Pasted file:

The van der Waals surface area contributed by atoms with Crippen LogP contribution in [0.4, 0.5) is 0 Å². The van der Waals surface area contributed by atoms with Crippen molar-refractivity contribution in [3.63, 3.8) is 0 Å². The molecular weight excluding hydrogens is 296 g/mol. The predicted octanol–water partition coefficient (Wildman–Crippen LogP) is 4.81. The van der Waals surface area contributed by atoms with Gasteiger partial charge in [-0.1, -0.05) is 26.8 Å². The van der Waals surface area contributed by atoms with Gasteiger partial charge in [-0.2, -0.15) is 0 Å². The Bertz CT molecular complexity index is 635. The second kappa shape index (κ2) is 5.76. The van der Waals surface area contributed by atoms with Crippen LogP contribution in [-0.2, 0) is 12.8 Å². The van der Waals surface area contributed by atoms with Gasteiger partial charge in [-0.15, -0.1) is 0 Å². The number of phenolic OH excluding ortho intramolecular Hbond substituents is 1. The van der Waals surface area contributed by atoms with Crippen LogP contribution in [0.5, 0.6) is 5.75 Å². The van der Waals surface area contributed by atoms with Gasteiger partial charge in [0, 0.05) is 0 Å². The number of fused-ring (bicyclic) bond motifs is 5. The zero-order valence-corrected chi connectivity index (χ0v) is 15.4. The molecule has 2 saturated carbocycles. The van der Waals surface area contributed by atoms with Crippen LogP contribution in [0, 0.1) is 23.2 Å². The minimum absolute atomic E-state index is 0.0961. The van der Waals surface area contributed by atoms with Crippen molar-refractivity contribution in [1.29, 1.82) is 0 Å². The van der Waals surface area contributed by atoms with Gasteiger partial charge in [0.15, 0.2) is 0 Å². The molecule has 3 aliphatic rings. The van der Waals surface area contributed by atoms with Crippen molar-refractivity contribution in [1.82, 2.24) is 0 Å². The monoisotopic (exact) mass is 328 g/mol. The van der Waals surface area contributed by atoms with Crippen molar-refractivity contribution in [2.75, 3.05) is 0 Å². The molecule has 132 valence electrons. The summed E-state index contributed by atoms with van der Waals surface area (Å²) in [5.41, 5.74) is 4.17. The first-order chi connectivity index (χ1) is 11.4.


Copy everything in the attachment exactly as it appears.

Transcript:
The van der Waals surface area contributed by atoms with Crippen LogP contribution in [0.4, 0.5) is 0 Å². The van der Waals surface area contributed by atoms with Crippen molar-refractivity contribution in [3.63, 3.8) is 0 Å². The molecular weight excluding hydrogens is 296 g/mol. The predicted octanol–water partition coefficient (Wildman–Crippen LogP) is 4.81. The van der Waals surface area contributed by atoms with Gasteiger partial charge in [-0.1, -0.05) is 26.8 Å². The van der Waals surface area contributed by atoms with Gasteiger partial charge in [-0.2, -0.15) is 0 Å². The Bertz CT molecular complexity index is 635. The second kappa shape index (κ2) is 5.76. The van der Waals surface area contributed by atoms with Crippen LogP contribution in [-0.2, 0) is 12.8 Å². The van der Waals surface area contributed by atoms with Gasteiger partial charge in [-0.15, -0.1) is 0 Å². The number of phenolic OH excluding ortho intramolecular Hbond substituents is 1. The van der Waals surface area contributed by atoms with Crippen LogP contribution in [0.5, 0.6) is 5.75 Å². The van der Waals surface area contributed by atoms with Gasteiger partial charge in [0, 0.05) is 0 Å². The number of fused-ring (bicyclic) bond motifs is 5. The zero-order valence-corrected chi connectivity index (χ0v) is 15.4. The molecule has 2 saturated carbocycles. The van der Waals surface area contributed by atoms with Crippen LogP contribution in [0, 0.1) is 23.2 Å². The minimum absolute atomic E-state index is 0.0961. The van der Waals surface area contributed by atoms with Crippen molar-refractivity contribution in [1.29, 1.82) is 0 Å². The van der Waals surface area contributed by atoms with Gasteiger partial charge in [0.15, 0.2) is 0 Å². The molecule has 3 aliphatic rings. The van der Waals surface area contributed by atoms with Crippen molar-refractivity contribution in [1.82, 2.24) is 0 Å². The monoisotopic (exact) mass is 328 g/mol. The van der Waals surface area contributed by atoms with Crippen molar-refractivity contribution in [2.75, 3.05) is 0 Å². The molecule has 132 valence electrons. The summed E-state index contributed by atoms with van der Waals surface area (Å²) in [5.41, 5.74) is 4.17. The first-order chi connectivity index (χ1) is 11.4.